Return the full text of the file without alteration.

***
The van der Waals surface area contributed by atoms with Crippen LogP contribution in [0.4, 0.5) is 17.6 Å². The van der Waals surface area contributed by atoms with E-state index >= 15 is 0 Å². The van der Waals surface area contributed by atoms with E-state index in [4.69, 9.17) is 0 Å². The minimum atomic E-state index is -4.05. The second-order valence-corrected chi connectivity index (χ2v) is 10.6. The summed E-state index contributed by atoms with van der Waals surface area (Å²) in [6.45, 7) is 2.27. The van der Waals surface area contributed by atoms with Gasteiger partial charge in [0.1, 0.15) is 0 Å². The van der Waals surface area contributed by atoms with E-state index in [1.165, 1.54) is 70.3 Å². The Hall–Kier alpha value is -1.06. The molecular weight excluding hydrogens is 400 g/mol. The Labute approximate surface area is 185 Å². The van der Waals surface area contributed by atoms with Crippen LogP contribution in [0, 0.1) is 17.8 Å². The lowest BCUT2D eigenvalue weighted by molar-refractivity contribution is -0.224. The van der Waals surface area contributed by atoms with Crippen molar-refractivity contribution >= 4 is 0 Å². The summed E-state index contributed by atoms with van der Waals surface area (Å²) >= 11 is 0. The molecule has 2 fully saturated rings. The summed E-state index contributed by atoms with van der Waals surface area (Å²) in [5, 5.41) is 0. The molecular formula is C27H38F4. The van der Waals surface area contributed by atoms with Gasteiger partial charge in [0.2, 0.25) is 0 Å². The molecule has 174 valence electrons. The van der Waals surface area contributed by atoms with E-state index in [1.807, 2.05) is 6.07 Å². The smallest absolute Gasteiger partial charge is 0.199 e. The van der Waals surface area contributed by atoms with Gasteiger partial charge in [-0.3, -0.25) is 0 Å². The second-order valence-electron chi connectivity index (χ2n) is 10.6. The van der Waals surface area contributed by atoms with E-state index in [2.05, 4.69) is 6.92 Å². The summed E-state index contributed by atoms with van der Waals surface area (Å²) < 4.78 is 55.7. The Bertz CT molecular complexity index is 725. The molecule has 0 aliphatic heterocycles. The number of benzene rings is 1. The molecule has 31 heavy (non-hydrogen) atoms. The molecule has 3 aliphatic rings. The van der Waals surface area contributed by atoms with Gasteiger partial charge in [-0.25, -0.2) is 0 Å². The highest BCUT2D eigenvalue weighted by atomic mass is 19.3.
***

The van der Waals surface area contributed by atoms with Crippen LogP contribution in [0.4, 0.5) is 17.6 Å². The van der Waals surface area contributed by atoms with E-state index >= 15 is 0 Å². The van der Waals surface area contributed by atoms with E-state index in [4.69, 9.17) is 0 Å². The minimum atomic E-state index is -4.05. The second-order valence-corrected chi connectivity index (χ2v) is 10.6. The summed E-state index contributed by atoms with van der Waals surface area (Å²) in [6.45, 7) is 2.27. The van der Waals surface area contributed by atoms with Gasteiger partial charge in [0.1, 0.15) is 0 Å². The van der Waals surface area contributed by atoms with E-state index in [1.165, 1.54) is 70.3 Å². The Hall–Kier alpha value is -1.06. The molecular weight excluding hydrogens is 400 g/mol. The Labute approximate surface area is 185 Å². The van der Waals surface area contributed by atoms with Crippen LogP contribution in [0, 0.1) is 17.8 Å². The lowest BCUT2D eigenvalue weighted by molar-refractivity contribution is -0.224. The van der Waals surface area contributed by atoms with Crippen molar-refractivity contribution >= 4 is 0 Å². The summed E-state index contributed by atoms with van der Waals surface area (Å²) >= 11 is 0. The molecule has 2 fully saturated rings. The summed E-state index contributed by atoms with van der Waals surface area (Å²) in [5, 5.41) is 0. The molecular formula is C27H38F4. The van der Waals surface area contributed by atoms with Gasteiger partial charge in [0.2, 0.25) is 0 Å². The molecule has 174 valence electrons. The van der Waals surface area contributed by atoms with E-state index in [1.807, 2.05) is 6.07 Å². The smallest absolute Gasteiger partial charge is 0.199 e. The van der Waals surface area contributed by atoms with Gasteiger partial charge in [-0.3, -0.25) is 0 Å². The second-order valence-electron chi connectivity index (χ2n) is 10.6. The van der Waals surface area contributed by atoms with E-state index in [2.05, 4.69) is 6.92 Å². The summed E-state index contributed by atoms with van der Waals surface area (Å²) < 4.78 is 55.7. The Bertz CT molecular complexity index is 725. The molecule has 0 aliphatic heterocycles. The number of benzene rings is 1. The molecule has 31 heavy (non-hydrogen) atoms. The molecule has 3 aliphatic rings. The van der Waals surface area contributed by atoms with Gasteiger partial charge in [-0.25, -0.2) is 0 Å². The highest BCUT2D eigenvalue weighted by atomic mass is 19.3.